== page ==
Gynecologists provide comprehensive medical care for the reproductive system in women, forming a close relationship with their patients to provide the highest degree of care.

What can a young lady expect at her first GYN exam?

About Gynecology

Gynecology is a field of medicine that offers comprehensive care for females of all ages, offering general women's health and care for conditions affecting the female reproductive system. In addition to preventive care including general wellness checkups and physical examinations, gynecologists can test for and treat: sexually transmitted diseases (including but not limited to herpes, syphilis, chlamydia, and gonorrhea), pelvic inflammatory disease, endometriosis, complications of the breasts, symptoms of menopause, and vaginal infections (including but not limited to yeast infections, bacterial vaginitis, and trichomoniasis).

Gynecologists test for these and other complications affecting women through a variety of processes and procedures including vaginal swabs, urine tests, blood tests and vaginal-discharge samples, among others. Patients over the age of 21 typically visit their gynecologist once a year for a pelvic exam. Standard pelvic exams typically include a pap smear, breast cancer screening, and preventive screenings for sexually transmitted diseases.

When providing treatments, gynecologists may perform a variety of minimally-invasive or invasive procedures including: operative laparascopy, dilation & curettage (D&C), tubal ligation, appendectomy, hysterectomy, cervical excision procedures, oophorectomy, cystoscopy, endometrial ablation, cryosurgery and loop electrosurgical excision procedure (LOOP), among others. Gynecologists are also trained to provide some degree of perinatal care, education on family planning and contraceptives, and education on issues relating to sexuality, adolescence and menopause.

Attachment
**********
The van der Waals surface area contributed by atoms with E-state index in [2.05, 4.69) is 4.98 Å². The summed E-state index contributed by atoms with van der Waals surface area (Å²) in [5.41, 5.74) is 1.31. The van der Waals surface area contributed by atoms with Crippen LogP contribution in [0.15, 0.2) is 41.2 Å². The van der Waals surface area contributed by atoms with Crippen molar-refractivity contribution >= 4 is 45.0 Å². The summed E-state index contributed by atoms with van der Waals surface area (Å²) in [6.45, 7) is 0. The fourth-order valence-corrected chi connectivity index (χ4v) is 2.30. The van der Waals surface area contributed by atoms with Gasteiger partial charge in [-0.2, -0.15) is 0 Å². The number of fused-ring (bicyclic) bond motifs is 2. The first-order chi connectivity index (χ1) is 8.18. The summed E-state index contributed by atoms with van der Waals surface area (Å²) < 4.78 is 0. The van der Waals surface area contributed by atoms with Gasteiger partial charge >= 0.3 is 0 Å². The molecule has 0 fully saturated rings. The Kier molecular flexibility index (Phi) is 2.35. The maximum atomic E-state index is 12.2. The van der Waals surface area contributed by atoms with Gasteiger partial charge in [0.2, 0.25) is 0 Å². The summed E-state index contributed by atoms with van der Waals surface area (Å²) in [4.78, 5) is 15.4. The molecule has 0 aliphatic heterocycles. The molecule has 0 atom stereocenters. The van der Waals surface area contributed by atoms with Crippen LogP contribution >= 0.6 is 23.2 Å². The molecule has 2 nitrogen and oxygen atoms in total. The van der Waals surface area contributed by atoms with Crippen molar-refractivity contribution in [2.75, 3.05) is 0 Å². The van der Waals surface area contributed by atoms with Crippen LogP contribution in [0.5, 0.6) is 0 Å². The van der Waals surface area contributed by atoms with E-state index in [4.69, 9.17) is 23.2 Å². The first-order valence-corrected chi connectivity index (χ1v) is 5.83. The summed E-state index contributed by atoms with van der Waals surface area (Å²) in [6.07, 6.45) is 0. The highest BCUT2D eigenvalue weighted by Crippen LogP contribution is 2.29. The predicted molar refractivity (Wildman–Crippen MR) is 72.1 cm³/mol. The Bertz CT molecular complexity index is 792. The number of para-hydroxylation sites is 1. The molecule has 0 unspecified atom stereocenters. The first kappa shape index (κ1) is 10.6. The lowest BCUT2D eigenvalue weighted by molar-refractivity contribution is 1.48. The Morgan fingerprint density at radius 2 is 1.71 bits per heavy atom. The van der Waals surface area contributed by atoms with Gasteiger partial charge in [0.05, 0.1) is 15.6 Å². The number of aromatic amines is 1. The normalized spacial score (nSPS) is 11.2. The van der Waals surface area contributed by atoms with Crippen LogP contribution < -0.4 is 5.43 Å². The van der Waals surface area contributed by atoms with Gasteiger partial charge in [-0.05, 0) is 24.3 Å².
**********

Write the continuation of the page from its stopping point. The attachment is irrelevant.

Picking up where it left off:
Gynecology Education & Training

Training to become a gynecologist requires a demanding educational path. After graduating with a bachelor’s degree, the student must earn an MD or DO degree by completing medical school. Following graduation from medical school, the physician must complete a four year residency program in obstetrics & gynecology. Regardless of whether or not the physician intends to practice exclusively in gynecology, they must complete residency training that encompasses both areas.

Residents are educated in areas that include ambulatory care, emergency medicine and ultrasound, among others; they also complete clinical rotations in areas such as general gynecology, general obstetrics, maternal-fetal medicine, reproductive endocrinology & infertility, surgical gynecology and gynecologic oncology, as well as other rotation areas. Some residencies may allow the physician to tailor portions of the program toward their specific career goals, allowing for participation in a specific area of research or other pertinent clinical rotations.

After completing a residency program, gynecologists must earn a medical license from the state in which they intend to practice. The majority of gynecologists seek board certification from the American Board of Obstetrics and Gynecology (ABOG). In order to maintain board certification, these physicians must complete Maintenance of Certification requirements in six year cycles to illustrate an ongoing commitment to lifelong learning and high standards of clinical practice. Some may choose to practice exclusively in one area or the other (in this case, gynecology) – although the most practice in both areas in order to provide a more comprehensive spectrum of care.